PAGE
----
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Tokai J Exp Clin Med. 1985 Aug;10(4):363-9.

Certain aspects of the responses of laboratory rats to exposure to (a) nitrogen dioxide and (b) tobacco smoke.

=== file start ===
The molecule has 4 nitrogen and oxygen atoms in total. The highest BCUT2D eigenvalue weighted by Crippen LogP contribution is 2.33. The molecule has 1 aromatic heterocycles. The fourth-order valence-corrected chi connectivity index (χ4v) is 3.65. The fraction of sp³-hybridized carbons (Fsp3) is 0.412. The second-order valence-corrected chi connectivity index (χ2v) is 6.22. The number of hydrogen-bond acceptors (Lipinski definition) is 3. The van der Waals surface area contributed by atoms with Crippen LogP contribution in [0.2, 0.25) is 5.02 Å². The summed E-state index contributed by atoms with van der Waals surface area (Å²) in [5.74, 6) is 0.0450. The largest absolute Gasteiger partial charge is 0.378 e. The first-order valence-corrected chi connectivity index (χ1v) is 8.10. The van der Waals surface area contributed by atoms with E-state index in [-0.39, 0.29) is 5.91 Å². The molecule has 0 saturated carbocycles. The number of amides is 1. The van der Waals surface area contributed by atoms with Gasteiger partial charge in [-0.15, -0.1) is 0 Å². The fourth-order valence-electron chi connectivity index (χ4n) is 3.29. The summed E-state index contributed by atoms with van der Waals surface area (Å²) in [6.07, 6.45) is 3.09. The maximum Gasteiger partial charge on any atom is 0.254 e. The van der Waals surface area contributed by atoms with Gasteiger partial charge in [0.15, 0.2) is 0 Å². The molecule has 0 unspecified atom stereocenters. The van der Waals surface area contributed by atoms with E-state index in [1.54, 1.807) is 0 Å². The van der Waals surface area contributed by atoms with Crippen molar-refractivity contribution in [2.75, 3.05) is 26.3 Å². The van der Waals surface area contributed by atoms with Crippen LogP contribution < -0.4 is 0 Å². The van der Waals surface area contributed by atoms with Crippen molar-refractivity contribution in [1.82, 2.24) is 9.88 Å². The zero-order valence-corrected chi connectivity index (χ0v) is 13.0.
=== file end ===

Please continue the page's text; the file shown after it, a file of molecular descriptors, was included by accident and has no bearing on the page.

Exposure of rats to 150 ppm NO2 for 2 hours causes death from pulmonary oedema. Continuous exposure to 25 ppm for 150 days causes gross enlargement with loss of elastic recoil and proliferative and metaplastic epithelial changes in the vicinity of the terminal bronchioles. Continuous exposure to 2 ppm results in an initial loss of cilia and focal hyperplasia of the terminal bronchiolar epithelium, but these changes, for the most part, quickly subside. Chronic daily exposure of rats to tobacco smoke results in proliferative and metaplastic epithelial changes in the vicinity of the terminal and respiratory bronchioles. Also, both at this site and elsewhere, aggregates of golden-brown pigment-laden macrophages accumulate in the lungs. The proliferative/metaplastic changes are similar to those seen in response to NO2, asbestos and other irritant gases and particles. The aggregates of golden-brown macrophages are seemingly a special feature of the response to tobacco smoke. Some rats exposed for over two years to tobacco smoke, develop foci of squamous metaplasia, firstly in the region of terminal bronchioles, but later at points scattered throughout the lung parenchyma. Comparable changes have not been reported in rats exposed to NO2. Although no strictly comparable data for NO2 and tobacco smoke exposure are available, it is reasonable to conclude that, whereas the NO2 in tobacco smoke may contribute to the production of cuboidal/columnar metaplasia in the vicinity of terminal bronchioles, it otherwise plays little part in the aetiology of lesions in the lungs of smoke-exposed rats.

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